Ahead of today's meeting of Obama's national security team to discuss Afghan war strategy, Karl Eikenberry, the U.S. ambassador to Afghanistan and a member of the war council, sent a pair of classified cables to Washington expressing deep reservations about the possibility of sending more U.S. troops to the country, the Washington Post reported on Wednesday.
Eikenberry's concerns about the deployment of more troops centered around Afghan President Hamid Karzai's unwillingness to clamp down on rampant corruption throughout the country, a situation that has helped the Taliban re-establish itself there, the Post states. Eikenberry's memos were skeptical of plans to send more troops until Karzai's government steps up its efforts to root out corruption.
But Karzai''s corruption is not the only thing keeping the Taliban in business, according to an explosive new story by reporter Aram Roston for The Nation, which alleges that hundreds of millions of dollars in U.S. military funds are making their way to Afghan insurgents, including the Taliban. Roston reports that the U.S. is paying off insurgents to persuade them from attacking U.S. supply lines.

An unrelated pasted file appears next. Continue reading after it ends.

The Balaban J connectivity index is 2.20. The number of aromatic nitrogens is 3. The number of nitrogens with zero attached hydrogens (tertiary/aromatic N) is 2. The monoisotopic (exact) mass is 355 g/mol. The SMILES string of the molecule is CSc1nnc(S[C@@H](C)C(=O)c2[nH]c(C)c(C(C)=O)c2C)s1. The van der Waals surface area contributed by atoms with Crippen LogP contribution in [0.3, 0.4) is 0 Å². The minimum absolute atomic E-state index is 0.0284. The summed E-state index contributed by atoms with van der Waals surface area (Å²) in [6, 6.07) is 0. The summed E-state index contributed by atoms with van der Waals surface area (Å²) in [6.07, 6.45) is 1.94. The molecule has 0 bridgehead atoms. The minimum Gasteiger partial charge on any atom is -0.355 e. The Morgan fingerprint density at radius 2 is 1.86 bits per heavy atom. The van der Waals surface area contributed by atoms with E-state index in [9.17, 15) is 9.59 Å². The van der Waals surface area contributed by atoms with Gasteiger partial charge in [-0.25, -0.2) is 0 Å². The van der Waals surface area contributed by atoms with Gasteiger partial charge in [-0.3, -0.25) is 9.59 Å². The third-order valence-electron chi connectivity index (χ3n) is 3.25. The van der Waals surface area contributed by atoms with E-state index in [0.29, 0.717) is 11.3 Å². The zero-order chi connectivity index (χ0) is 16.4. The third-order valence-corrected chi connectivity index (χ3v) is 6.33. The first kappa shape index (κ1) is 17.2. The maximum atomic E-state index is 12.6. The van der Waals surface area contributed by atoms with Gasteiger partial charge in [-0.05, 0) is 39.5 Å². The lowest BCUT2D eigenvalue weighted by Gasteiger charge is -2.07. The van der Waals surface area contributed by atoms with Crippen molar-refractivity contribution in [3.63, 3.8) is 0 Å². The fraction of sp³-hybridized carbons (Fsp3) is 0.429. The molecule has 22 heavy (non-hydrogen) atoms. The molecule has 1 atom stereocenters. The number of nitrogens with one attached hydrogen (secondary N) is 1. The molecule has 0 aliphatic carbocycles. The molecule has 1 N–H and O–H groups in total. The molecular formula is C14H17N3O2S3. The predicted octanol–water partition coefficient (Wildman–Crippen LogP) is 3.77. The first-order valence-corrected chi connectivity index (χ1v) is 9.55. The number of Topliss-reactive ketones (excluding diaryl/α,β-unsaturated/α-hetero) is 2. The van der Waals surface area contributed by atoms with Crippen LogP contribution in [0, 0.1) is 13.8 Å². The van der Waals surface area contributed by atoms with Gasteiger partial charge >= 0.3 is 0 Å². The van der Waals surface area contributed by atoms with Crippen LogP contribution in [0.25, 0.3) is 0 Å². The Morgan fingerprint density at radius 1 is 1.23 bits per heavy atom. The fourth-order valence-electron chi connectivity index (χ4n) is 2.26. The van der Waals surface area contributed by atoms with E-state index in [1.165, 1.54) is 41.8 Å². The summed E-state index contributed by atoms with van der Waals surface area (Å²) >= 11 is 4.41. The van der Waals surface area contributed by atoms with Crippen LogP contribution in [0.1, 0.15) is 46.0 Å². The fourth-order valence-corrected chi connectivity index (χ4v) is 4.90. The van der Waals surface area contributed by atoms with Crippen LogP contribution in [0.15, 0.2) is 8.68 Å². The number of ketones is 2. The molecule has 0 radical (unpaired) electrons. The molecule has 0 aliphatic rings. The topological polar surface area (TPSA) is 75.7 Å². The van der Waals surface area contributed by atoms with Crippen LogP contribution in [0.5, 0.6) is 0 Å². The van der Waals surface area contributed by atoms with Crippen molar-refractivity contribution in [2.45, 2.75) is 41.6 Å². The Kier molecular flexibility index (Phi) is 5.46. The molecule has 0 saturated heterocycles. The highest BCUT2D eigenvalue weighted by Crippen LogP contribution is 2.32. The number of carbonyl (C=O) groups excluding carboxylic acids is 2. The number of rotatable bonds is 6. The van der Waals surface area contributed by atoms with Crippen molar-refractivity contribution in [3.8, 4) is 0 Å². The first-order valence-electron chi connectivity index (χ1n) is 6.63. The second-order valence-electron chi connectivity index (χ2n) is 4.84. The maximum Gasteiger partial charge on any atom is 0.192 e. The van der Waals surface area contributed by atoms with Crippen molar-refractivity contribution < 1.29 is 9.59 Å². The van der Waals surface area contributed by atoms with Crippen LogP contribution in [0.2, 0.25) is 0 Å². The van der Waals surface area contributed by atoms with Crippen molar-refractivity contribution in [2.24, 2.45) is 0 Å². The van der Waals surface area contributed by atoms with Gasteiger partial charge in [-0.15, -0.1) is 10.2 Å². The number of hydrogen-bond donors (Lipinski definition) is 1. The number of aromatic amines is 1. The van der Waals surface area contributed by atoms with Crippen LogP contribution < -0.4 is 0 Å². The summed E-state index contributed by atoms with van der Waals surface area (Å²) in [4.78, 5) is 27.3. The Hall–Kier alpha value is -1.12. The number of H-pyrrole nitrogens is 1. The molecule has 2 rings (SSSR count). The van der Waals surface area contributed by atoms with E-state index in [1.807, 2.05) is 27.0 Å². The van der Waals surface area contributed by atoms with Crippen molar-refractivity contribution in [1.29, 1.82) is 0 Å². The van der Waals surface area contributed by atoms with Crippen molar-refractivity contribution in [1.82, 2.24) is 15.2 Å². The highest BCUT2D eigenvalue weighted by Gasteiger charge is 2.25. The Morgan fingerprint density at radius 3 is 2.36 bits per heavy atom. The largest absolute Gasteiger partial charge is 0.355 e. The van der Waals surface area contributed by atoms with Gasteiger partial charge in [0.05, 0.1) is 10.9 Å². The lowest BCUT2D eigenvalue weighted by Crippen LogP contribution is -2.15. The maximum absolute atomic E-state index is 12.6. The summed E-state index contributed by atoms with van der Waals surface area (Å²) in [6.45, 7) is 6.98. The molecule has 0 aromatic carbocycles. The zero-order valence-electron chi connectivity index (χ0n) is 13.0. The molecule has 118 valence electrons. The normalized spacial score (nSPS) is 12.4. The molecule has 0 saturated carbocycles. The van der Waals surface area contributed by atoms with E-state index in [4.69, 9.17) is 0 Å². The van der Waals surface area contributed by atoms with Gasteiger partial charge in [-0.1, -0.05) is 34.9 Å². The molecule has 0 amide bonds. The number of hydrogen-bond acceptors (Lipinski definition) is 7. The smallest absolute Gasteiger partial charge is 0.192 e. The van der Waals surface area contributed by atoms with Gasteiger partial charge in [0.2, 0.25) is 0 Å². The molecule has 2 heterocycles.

In this grotesque carnival, the US military's contractors are forced to pay suspected insurgents to protect American supply routes. It is an accepted fact of the military logistics operation in Afghanistan that the US government funds the very forces American troops are fighting. And it is a deadly irony, because these funds add up to a huge amount of money for the Taliban. "It's a big part of their income," one of the top Afghan government security officials told The Nation in an interview. In fact, US military officials in Kabul estimate that a minimum of 10 percent of the Pentagon's logistics contracts--hundreds of millions of dollars--consists of payments to insurgents.
Read more from the Nation.
As reported earlier today, four troop options were scheduled to be reviewed at today's meeting, with numbers ranging from 10,000 to 40,000 more troops. As the New York Times reported this morning, Secretary of Defense Robert Gates, chairman of the Joint Chiefs of Staff Mike Mullen, and Secretary of State Hillary Clinton are said to be leaning toward an option of around 30,000 troops.
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